I went to watch Datin Sofia Jane on the big screen. I came out of the cinema awed by the performance of almost everyone involved.
Orang Itu (That Lady), directed by Low Ngai Yuen from a screenplay by Lim Boon Siang, is a real gem. Low is an advocate of women’s rights in Malaysia and president of Kakiseni, an NGO for the performing arts.
Orang Itu is unpretentious, sincere and clever. It melts the heart without resorting to dramatic pomposity, and it is as heart-wrenching as it is truthful. It is also one of the best things that has happened to Malaysian cinema of late.
The movie addresses the issue of homelessness in Kuala Lumpur and racial relations, too. There is even subtle racism as the subtext. After all, this is 21st-century Malaysia where we are all still defined by stereotypes, prejudices and biases.
We live in our racial enclaves, at least psychologically. We still grapple with the “otherness” of “the other”.
Makcik Mawar, played with fabulous retrain by Sofia, is homeless. She lives hard because it is not easy to find a job when one is old and homeless. She sleeps on benches and pavements. She even has to pay RM2 a night to ensure a place to sleep.
There is always someone taking advantage of the homeless – in the movie, Namron makes a cameo appearance as a street gangster.
She is sleeping behind a restaurant belonging to Teck (KK Wong) and his wife Ching (Carmen Soo) when she is discovered by the family. Teck is a hardworking coffeeshop owner with little time to care about others. Ching is more charitable.
Mawar inevitably changes the family and their perceptions, too.
Even their son, Dee (the incredibly talented Sawyer Leong), undergoes a transformation. Mawar is a curiosity to him, more so to his friends.
Dee is as shocked as his father when Ching brings Mawar home to stay with them. But Ching is persistent, and Mawar takes Dee to school everyday, much to the amusement of his friends. Just like the family, Dee’s friends make adjustments with Mawar’s presence and they end up liking her.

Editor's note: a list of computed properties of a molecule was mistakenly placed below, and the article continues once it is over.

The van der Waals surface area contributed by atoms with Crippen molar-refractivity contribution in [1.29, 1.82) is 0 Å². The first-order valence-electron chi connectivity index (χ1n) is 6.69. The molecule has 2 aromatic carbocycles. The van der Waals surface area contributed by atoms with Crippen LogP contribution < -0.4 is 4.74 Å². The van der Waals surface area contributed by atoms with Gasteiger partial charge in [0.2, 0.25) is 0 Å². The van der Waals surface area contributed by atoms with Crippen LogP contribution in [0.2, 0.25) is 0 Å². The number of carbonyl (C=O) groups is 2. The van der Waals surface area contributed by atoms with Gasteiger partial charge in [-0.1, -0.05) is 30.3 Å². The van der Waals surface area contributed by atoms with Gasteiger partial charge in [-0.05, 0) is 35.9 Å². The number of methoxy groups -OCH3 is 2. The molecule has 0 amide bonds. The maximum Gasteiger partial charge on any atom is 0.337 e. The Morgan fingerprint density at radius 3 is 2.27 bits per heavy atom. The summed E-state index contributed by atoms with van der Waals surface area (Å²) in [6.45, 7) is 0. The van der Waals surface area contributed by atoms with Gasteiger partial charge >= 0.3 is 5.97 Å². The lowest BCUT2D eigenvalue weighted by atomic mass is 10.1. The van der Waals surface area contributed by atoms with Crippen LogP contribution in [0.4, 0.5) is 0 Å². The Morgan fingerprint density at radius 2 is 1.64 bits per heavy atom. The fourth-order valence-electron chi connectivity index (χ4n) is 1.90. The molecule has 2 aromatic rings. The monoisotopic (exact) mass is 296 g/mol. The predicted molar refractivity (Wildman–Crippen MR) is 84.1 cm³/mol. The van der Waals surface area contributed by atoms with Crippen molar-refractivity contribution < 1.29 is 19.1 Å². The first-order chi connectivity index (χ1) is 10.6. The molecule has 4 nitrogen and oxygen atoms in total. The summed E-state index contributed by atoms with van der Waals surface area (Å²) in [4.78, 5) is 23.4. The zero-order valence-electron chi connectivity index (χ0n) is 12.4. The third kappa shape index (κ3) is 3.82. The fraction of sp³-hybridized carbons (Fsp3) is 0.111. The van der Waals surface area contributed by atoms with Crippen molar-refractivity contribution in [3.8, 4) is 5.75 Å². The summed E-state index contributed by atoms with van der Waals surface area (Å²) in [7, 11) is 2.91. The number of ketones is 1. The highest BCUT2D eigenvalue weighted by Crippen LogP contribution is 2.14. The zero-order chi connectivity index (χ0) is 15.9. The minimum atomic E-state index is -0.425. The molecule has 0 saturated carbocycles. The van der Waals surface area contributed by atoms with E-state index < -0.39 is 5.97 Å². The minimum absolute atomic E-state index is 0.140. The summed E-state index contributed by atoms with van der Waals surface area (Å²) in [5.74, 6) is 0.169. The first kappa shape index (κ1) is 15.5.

But Mawar is not well. As she makes herself useful to the household, Teck’s perception about her changes. Mawar becomes an integral part of the family. One of Teck’s customers even comments cynically: With Mawar around, the restaurant will soon stop serving pork.
When Mawar’s eyesight worsens, Ching suggests using her savings to operate on her. But Mawar realises she is a burden to the family, so she disappears. But not without leaving a note to the family.
In one of the most poignant scenes – in the frame divided by a partition, Ching and Dee on one side, Teck on the other – the family struggles with sadness and feelings of lost. Even as a hardened man, Teck comes out with a missing persons poster for Mawar: “Dia keluarga, tolong cari” (She is family, please help find her).
Homelessness is seldom addressed in Malaysian cinema. The last movie about street urchins was in 1982 and starred the late great entertainer Sudirman Haji Arshad. Written and directed by Patrick Yeoh, Kami was the only movie featuring Sudirman. He was 28 when he played Tooko, a runaway teen – and he was very convincing.
To some people, the homeless are merely irritants, spoilers of an otherwise robust, beautiful and metropolitan Kuala Lumpur. But homelessness defies all logic of a prosperous nation. Kuala Lumpur is home to many like Mawar.
It takes Sofia Jane to jolt us of out of complacency about the homeless issue. She is a fine actress who catapulted to fame in 1993 thanks to U-Wei Haji Shaari’s Perempuan, Isteri Dan….
U-Wei directed her again 23 years later in Hanyut, a multimillion ringgit movie based on Joseph Conrad’s Almayer’s Folly. Her portrayal of Mem was manic, textured and nuanced, providing the case for a woman scorned who takes revenge in a sweltering Malayan heat.
She is one of the best actresses of her generation, her cinematic presence always felt. In Orang Itu, she’s outstanding, proving her worth as a class act. She speaks little, but her gestures and expressions tell her story of pain, suffering and despair.
I am equally amazed by the other talents, especially Wong and Soo who give award-winning performances. Wong is a famous radio DJ and an accomplished comedian, and we can watch another dimension of Soo’s acting in Crazy Rich Asians.
The boys, led by Leong, are outstanding. Yeong Jer-Rick, Bosvin Chen, Chan Zi Xuan and Tan Carlton are all watchable. With Zahim Albakri as an uncaring florist and Redza Minhat as Din, the cast is complete. It is a must-watch movie!